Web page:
Sewing & Knitting

There’s something about being separated from my sewing machine that made me nervous about breaking it out again. So yesterday I ramped up some courage and whipped up a pair of these city gym shorts.

IMG_2586 IMG_2593 IMG_2594

I was between sizes, and vainly choose to go with the smaller of the two. Apparently, we ate well in Europe and I’m still fighting that battle of the bulge.  But this was all stash fabric/leftovers, so I’m considering it a wearable muslin.  The win though is that my sewing machine is not a stranger any longer.

I’ve got a couple knitting projects in the works:

bowen-05 ravello

I’m working on the stripy one now–it was my Europe airplane sweater, but given that the flight was so short (I’m really used to those 14 hour trans-pacific trips), I didn’t get much done.  I’m on the body now.  The other sweater I’ve got to resize for my bulkier yarn.  Plus I’m going to color-block it.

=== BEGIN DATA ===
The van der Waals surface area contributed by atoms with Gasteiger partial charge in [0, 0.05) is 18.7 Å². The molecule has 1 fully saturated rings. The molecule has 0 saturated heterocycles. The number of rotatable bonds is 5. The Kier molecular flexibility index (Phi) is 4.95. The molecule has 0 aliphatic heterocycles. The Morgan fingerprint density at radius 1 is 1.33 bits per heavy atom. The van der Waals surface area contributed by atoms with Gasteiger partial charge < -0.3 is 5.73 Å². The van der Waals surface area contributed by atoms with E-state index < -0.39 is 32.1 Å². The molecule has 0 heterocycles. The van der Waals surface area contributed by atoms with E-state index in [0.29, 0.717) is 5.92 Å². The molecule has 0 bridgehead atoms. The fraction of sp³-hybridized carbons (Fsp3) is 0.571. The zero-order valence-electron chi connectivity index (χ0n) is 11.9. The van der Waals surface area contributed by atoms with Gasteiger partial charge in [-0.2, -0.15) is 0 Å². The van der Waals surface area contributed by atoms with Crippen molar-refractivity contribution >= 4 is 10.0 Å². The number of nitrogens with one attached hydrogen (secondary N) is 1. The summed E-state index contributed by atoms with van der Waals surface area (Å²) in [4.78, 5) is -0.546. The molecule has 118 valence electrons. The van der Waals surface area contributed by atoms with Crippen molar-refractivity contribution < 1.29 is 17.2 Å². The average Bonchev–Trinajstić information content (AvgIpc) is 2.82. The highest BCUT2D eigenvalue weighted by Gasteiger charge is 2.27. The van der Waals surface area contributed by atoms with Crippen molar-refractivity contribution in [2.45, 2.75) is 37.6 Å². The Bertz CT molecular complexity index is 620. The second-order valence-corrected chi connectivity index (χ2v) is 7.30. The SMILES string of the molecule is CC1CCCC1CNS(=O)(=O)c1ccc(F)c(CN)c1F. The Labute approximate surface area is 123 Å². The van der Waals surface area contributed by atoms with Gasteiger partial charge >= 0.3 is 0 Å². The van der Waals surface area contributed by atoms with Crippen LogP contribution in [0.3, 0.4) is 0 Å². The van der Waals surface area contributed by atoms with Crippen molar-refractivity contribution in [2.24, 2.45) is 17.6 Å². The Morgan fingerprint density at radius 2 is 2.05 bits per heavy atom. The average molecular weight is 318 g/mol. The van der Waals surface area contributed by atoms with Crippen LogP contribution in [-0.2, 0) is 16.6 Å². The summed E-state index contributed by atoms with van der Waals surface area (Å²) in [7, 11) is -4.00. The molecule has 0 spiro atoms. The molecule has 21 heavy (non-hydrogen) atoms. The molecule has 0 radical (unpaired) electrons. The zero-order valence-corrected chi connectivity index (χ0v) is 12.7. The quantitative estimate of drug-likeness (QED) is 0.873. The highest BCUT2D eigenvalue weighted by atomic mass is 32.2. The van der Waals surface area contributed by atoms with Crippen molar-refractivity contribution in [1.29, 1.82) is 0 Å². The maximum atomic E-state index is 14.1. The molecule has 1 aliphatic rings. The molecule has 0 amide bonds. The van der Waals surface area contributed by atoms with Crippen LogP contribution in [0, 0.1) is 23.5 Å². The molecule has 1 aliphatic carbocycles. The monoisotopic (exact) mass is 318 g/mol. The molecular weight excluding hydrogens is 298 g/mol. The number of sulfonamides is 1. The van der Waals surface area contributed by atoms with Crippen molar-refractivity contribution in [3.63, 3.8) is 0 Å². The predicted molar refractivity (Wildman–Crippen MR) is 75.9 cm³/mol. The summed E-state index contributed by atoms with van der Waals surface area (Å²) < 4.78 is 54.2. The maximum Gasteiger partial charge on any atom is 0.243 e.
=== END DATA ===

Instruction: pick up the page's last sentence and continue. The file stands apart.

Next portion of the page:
Local Sightseeing

With Thing 1 gone, we took advantage of being a family of 4 that can all fit in the mini cooper and took a day trip into NYC to do the Highline.  This has been on my bucket list for quite awhile.  The Highline is a reclaimed elevated rail line on the lower west side of Manhattan (between the mid teens and 30th st thereabouts) that’s been recycled into a walking park.  It’s sorta fabulous, to be up over the streets of Manhattan in a park-like setting. 

It was crowded (yes, it is a holiday weekend), but we had a great time. Homemade ice cream sammies, a random parakeet, great views.  The Highline is definitely worth the trip.

Speaking of Thing 1, I still have not ventured into his room, but today we had our first Sunday FaceTime call.  I guess it’s a bit of a family tradition–we (my siblings) all call my mother on Sunday.  And other days, of course, but when we went off to college, the Sunday phone call was the given.  So I told Thing 1 that at the very least, we would be talking on Sundays. Today’s call was probably the longest we’ve spoken in a very long time, but all appears well, and, best yet, he looks so content. And in the grand scheme of things, that’s the best you can hope for.